Full references (including those not matched with items on IDEAS)

    Citations

    Citations are extracted by the CitEc Project, subscribe to its RSS feed for this item.
    as


    Cited by:

    1. Jeremy McCauley, 2020. "The Role of Information in Explaining the Lack of Welfare-Induced Migration," Bristol Economics Discussion Papers 20/729, School of Economics, University of Bristol, UK.

    Most related items

    These are the items that most often cite the same works as this one and are cited by the same works as this one.
    1. Bruno Decreuse & Linas Tarasonis, 2021. "Statistical Discrimination in a Search Equilibrium Model: Racial Wage and Employment Disparities in the US," Annals of Economics and Statistics, GENES, issue 143, pages 105-136.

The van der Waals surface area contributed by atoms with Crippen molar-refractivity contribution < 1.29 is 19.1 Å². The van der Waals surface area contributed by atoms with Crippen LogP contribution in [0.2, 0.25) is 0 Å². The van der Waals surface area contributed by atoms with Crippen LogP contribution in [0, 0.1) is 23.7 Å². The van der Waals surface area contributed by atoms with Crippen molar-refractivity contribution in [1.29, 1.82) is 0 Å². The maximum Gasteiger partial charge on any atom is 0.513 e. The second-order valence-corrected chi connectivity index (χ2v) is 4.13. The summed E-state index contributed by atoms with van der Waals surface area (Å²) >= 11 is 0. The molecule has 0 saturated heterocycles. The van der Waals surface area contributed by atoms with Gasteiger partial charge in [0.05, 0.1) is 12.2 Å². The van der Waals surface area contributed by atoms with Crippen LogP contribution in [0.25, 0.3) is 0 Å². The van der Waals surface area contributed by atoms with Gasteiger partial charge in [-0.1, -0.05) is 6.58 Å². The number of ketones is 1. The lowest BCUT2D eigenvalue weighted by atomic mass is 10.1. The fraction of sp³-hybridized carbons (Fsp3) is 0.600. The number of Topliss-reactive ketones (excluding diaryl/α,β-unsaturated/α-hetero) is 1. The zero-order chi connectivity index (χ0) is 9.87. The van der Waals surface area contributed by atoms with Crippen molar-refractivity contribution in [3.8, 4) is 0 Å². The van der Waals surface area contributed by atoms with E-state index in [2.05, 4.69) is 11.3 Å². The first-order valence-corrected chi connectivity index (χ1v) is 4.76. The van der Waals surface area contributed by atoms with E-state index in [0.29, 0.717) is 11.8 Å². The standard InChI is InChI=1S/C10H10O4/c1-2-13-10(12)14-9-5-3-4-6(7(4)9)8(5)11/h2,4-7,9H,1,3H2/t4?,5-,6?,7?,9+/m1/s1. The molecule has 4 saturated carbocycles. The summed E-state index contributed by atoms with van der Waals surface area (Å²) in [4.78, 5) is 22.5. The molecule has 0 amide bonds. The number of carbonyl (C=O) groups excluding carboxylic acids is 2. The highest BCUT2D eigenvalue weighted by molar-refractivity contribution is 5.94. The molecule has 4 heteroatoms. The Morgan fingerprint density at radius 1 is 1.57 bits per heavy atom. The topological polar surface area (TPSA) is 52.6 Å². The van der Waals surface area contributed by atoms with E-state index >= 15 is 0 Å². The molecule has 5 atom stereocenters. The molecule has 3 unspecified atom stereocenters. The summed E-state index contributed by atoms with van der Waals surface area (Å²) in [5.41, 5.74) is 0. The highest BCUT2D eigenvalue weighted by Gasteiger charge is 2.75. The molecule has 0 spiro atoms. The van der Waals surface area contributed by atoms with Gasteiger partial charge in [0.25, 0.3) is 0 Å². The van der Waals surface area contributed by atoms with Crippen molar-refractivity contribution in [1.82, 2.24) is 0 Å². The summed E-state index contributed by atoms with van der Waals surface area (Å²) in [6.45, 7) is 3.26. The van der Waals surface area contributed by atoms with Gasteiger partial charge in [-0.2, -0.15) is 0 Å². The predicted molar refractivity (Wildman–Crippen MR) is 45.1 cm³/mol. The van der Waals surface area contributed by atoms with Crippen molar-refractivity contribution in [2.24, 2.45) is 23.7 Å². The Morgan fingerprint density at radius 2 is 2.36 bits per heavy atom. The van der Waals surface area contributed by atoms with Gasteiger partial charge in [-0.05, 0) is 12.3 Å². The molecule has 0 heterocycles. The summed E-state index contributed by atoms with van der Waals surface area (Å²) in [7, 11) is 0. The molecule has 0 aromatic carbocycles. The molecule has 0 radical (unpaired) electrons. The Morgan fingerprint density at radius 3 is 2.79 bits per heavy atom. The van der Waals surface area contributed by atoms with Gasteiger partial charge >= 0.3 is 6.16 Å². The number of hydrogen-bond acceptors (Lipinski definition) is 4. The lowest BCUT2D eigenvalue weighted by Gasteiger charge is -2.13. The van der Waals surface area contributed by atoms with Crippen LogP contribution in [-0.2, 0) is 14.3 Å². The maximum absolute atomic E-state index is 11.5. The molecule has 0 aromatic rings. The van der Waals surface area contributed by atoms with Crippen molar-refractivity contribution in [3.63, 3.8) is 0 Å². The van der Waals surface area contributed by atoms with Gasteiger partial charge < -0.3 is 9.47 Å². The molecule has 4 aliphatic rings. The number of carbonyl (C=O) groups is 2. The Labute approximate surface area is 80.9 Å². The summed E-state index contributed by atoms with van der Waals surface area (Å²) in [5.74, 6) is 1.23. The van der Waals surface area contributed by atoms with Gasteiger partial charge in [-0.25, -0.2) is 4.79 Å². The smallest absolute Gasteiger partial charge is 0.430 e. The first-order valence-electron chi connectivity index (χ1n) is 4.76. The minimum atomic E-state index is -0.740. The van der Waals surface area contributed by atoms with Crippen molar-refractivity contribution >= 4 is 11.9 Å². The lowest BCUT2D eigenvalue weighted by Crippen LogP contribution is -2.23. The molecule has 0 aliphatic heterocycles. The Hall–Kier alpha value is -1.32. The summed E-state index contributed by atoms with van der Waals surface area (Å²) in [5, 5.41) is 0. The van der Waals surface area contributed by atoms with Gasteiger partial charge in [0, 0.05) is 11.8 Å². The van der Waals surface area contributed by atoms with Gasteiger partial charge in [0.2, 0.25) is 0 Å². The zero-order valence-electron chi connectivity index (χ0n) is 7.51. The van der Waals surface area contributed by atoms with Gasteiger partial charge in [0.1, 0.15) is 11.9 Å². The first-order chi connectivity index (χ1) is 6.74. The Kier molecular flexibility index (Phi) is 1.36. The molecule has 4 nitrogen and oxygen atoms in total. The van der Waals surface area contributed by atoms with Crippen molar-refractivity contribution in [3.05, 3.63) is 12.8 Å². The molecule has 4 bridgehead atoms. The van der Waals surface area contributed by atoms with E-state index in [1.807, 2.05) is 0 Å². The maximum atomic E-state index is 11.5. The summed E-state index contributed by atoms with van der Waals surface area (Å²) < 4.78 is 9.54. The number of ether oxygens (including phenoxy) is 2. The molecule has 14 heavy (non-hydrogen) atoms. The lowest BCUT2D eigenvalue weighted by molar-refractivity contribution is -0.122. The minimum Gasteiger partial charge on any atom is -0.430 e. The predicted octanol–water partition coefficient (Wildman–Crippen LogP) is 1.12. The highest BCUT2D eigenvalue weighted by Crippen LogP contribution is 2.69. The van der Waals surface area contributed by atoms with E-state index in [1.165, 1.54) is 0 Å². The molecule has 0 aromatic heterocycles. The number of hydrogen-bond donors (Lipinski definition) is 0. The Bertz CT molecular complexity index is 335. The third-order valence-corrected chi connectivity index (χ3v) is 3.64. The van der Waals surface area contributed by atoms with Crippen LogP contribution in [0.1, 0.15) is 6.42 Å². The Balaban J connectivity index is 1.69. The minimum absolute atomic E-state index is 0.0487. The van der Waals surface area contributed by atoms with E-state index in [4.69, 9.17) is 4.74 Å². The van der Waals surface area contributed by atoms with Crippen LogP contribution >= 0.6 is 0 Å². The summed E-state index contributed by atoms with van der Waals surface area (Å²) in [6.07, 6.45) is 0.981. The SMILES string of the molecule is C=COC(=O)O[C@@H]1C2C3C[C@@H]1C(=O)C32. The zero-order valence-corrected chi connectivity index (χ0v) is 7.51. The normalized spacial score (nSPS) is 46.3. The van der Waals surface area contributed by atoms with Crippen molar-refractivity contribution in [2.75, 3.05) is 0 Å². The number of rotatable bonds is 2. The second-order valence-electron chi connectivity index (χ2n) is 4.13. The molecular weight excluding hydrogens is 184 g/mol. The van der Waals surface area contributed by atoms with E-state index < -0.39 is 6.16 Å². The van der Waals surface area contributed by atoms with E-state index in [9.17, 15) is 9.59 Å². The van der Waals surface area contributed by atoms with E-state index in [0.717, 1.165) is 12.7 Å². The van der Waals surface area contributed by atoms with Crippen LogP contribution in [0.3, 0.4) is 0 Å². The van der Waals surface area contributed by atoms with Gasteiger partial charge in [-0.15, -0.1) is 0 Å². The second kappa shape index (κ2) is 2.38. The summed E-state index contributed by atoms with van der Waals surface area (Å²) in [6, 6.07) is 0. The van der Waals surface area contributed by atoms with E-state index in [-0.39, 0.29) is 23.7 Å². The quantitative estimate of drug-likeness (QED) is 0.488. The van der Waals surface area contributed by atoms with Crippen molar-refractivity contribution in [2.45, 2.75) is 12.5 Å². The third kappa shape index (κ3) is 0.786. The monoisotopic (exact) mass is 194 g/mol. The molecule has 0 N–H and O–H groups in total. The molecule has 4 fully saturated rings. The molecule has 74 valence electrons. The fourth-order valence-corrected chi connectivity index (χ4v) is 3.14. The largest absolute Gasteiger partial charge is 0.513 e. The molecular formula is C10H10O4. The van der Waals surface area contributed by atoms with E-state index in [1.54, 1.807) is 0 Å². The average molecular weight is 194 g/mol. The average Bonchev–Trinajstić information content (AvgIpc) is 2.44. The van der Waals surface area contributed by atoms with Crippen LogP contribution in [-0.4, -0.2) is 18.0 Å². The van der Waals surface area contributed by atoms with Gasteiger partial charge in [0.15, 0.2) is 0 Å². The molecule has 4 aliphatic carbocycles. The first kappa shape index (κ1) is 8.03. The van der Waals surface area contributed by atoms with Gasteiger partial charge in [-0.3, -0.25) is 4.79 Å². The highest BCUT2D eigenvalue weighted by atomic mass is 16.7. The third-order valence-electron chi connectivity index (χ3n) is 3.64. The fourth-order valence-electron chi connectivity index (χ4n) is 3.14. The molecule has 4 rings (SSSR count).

2. Bustelo, Monserrat & Flabbi, Luca & Piras, Claudia & Tejada, Mauricio, 2019. "Female Labor Force Participation, Labor Market Dynamic and Growth in LAC," IDB Publications (Working Papers) 9420, Inter-American Development Bank.
    3. Hanming Fang & Andrea Moro, 2010. "Theories of Statistical Discrimination and Affirmative Action: A Survey," NBER Working Papers 15860, National Bureau of Economic Research, Inc.
    4. Bobba, Matteo & Flabbi, Luca & Levy, Santiago & Tejada, Mauricio, 2021. "Labor market search, informality, and on-the-job human capital accumulation," Journal of Econometrics, Elsevier, vol. 223(2), pages 433-453.
    5. Nathalie Havet & Catherine Sofer, 2008. "Why Do Women's Wages Increase So Slowly Throughout Their Career? A Dynamic Model of Statistical Discrimination," LABOUR, CEIS, vol. 22(2), pages 291-314, June.
    6. Barth, Erling & Kerr, Sari Pekkala & Olivetti, Claudia, 2021. "The dynamics of gender earnings differentials: Evidence from establishment data," European Economic Review, Elsevier, vol. 134(C).